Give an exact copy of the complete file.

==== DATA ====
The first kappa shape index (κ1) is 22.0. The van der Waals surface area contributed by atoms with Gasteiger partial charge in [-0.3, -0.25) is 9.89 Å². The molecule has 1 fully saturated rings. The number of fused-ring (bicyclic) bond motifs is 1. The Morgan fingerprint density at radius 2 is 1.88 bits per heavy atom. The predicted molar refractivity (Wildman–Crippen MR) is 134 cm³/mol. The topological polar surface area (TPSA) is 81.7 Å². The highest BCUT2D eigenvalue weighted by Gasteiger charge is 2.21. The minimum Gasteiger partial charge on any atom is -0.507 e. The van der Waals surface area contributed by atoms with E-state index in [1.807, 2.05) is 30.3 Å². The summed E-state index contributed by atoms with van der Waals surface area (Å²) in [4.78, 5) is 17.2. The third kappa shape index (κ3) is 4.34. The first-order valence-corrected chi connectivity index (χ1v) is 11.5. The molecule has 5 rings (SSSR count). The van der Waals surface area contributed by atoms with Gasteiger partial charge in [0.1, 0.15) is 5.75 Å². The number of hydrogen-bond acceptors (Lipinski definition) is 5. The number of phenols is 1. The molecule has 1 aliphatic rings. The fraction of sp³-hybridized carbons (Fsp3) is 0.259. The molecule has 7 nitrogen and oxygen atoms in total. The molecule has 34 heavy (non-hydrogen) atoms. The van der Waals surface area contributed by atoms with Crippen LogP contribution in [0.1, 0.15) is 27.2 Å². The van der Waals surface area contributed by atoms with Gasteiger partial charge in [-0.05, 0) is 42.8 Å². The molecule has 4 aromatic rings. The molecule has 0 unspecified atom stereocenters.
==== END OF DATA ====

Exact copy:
The first kappa shape index (κ1) is 22.0. The van der Waals surface area contributed by atoms with Gasteiger partial charge in [-0.3, -0.25) is 9.89 Å². The molecule has 1 fully saturated rings. The number of fused-ring (bicyclic) bond motifs is 1. The Morgan fingerprint density at radius 2 is 1.88 bits per heavy atom. The predicted molar refractivity (Wildman–Crippen MR) is 134 cm³/mol. The topological polar surface area (TPSA) is 81.7 Å². The highest BCUT2D eigenvalue weighted by Gasteiger charge is 2.21. The minimum Gasteiger partial charge on any atom is -0.507 e. The van der Waals surface area contributed by atoms with E-state index in [1.807, 2.05) is 30.3 Å². The summed E-state index contributed by atoms with van der Waals surface area (Å²) in [4.78, 5) is 17.2. The third kappa shape index (κ3) is 4.34. The first-order valence-corrected chi connectivity index (χ1v) is 11.5. The molecule has 5 rings (SSSR count). The van der Waals surface area contributed by atoms with Gasteiger partial charge in [0.1, 0.15) is 5.75 Å². The number of hydrogen-bond acceptors (Lipinski definition) is 5. The number of phenols is 1. The molecule has 1 aliphatic rings. The fraction of sp³-hybridized carbons (Fsp3) is 0.259. The molecule has 7 nitrogen and oxygen atoms in total. The molecule has 34 heavy (non-hydrogen) atoms. The van der Waals surface area contributed by atoms with Crippen LogP contribution in [0.1, 0.15) is 27.2 Å². The van der Waals surface area contributed by atoms with Gasteiger partial charge in [-0.05, 0) is 42.8 Å². The molecule has 4 aromatic rings. The molecule has 0 unspecified atom stereocenters.